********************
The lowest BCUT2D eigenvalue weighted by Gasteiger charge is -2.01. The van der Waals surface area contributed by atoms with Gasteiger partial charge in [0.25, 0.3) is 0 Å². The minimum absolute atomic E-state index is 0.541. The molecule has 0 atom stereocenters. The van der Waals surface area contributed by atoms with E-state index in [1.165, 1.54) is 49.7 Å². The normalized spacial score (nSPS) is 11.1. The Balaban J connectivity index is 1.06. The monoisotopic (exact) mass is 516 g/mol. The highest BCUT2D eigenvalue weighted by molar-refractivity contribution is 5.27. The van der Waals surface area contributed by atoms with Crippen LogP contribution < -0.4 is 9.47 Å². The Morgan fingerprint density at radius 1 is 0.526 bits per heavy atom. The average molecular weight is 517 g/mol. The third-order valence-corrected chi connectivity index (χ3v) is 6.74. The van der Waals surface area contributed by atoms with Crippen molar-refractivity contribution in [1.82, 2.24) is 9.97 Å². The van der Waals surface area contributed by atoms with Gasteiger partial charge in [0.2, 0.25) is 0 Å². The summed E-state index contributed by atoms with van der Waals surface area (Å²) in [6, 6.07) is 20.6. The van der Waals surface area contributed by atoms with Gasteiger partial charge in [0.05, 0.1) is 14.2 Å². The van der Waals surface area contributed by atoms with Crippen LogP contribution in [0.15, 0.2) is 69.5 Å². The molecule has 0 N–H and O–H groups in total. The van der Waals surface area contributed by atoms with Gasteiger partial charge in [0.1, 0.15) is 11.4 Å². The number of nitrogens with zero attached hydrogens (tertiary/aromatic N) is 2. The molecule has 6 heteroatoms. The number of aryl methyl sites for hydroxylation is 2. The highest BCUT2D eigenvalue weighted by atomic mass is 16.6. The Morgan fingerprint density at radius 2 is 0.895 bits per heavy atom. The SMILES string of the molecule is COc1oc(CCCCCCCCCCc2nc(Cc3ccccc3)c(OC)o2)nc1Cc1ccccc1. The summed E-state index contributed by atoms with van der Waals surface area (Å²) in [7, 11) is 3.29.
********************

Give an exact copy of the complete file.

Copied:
The lowest BCUT2D eigenvalue weighted by Gasteiger charge is -2.01. The van der Waals surface area contributed by atoms with Gasteiger partial charge in [0.25, 0.3) is 0 Å². The minimum absolute atomic E-state index is 0.541. The molecule has 0 atom stereocenters. The van der Waals surface area contributed by atoms with E-state index in [1.165, 1.54) is 49.7 Å². The normalized spacial score (nSPS) is 11.1. The Balaban J connectivity index is 1.06. The monoisotopic (exact) mass is 516 g/mol. The highest BCUT2D eigenvalue weighted by molar-refractivity contribution is 5.27. The van der Waals surface area contributed by atoms with Crippen LogP contribution < -0.4 is 9.47 Å². The Morgan fingerprint density at radius 1 is 0.526 bits per heavy atom. The average molecular weight is 517 g/mol. The third-order valence-corrected chi connectivity index (χ3v) is 6.74. The van der Waals surface area contributed by atoms with Crippen molar-refractivity contribution in [1.82, 2.24) is 9.97 Å². The van der Waals surface area contributed by atoms with Gasteiger partial charge in [0.2, 0.25) is 0 Å². The summed E-state index contributed by atoms with van der Waals surface area (Å²) in [6, 6.07) is 20.6. The van der Waals surface area contributed by atoms with Gasteiger partial charge in [0.05, 0.1) is 14.2 Å². The van der Waals surface area contributed by atoms with Crippen LogP contribution in [0.15, 0.2) is 69.5 Å². The molecule has 0 N–H and O–H groups in total. The van der Waals surface area contributed by atoms with Gasteiger partial charge in [0.1, 0.15) is 11.4 Å². The number of nitrogens with zero attached hydrogens (tertiary/aromatic N) is 2. The molecule has 6 heteroatoms. The number of aryl methyl sites for hydroxylation is 2. The highest BCUT2D eigenvalue weighted by atomic mass is 16.6. The Morgan fingerprint density at radius 2 is 0.895 bits per heavy atom. The SMILES string of the molecule is COc1oc(CCCCCCCCCCc2nc(Cc3ccccc3)c(OC)o2)nc1Cc1ccccc1. The summed E-state index contributed by atoms with van der Waals surface area (Å²) in [7, 11) is 3.29.